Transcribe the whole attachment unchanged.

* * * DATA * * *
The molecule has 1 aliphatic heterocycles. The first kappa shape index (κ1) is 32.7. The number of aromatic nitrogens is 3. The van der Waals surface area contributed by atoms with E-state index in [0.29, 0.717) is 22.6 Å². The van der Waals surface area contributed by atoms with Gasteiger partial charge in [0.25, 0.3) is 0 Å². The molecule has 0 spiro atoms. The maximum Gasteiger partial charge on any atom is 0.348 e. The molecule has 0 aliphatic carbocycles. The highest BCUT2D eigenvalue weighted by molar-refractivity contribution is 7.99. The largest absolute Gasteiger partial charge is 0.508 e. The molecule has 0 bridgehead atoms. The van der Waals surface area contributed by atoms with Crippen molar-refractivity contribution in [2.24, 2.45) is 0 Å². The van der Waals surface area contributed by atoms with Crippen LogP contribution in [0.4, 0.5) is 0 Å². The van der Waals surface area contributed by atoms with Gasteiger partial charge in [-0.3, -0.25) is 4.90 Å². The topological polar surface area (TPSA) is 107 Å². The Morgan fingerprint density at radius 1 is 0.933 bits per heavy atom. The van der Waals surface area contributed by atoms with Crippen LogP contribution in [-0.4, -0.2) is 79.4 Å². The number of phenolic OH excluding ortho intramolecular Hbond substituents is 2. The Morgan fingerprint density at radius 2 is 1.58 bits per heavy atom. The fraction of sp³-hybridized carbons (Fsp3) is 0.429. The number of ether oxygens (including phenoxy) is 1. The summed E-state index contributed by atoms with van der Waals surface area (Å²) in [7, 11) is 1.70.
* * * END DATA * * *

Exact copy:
The molecule has 1 aliphatic heterocycles. The first kappa shape index (κ1) is 32.7. The number of aromatic nitrogens is 3. The van der Waals surface area contributed by atoms with E-state index in [0.29, 0.717) is 22.6 Å². The van der Waals surface area contributed by atoms with Gasteiger partial charge in [0.25, 0.3) is 0 Å². The molecule has 0 spiro atoms. The maximum Gasteiger partial charge on any atom is 0.348 e. The molecule has 0 aliphatic carbocycles. The highest BCUT2D eigenvalue weighted by molar-refractivity contribution is 7.99. The largest absolute Gasteiger partial charge is 0.508 e. The molecule has 0 bridgehead atoms. The van der Waals surface area contributed by atoms with Crippen molar-refractivity contribution in [2.24, 2.45) is 0 Å². The van der Waals surface area contributed by atoms with Crippen LogP contribution in [0.4, 0.5) is 0 Å². The van der Waals surface area contributed by atoms with Gasteiger partial charge in [-0.3, -0.25) is 4.90 Å². The topological polar surface area (TPSA) is 107 Å². The Morgan fingerprint density at radius 1 is 0.933 bits per heavy atom. The van der Waals surface area contributed by atoms with Crippen LogP contribution in [-0.4, -0.2) is 79.4 Å². The number of phenolic OH excluding ortho intramolecular Hbond substituents is 2. The Morgan fingerprint density at radius 2 is 1.58 bits per heavy atom. The fraction of sp³-hybridized carbons (Fsp3) is 0.429. The number of ether oxygens (including phenoxy) is 1. The summed E-state index contributed by atoms with van der Waals surface area (Å²) in [7, 11) is 1.70.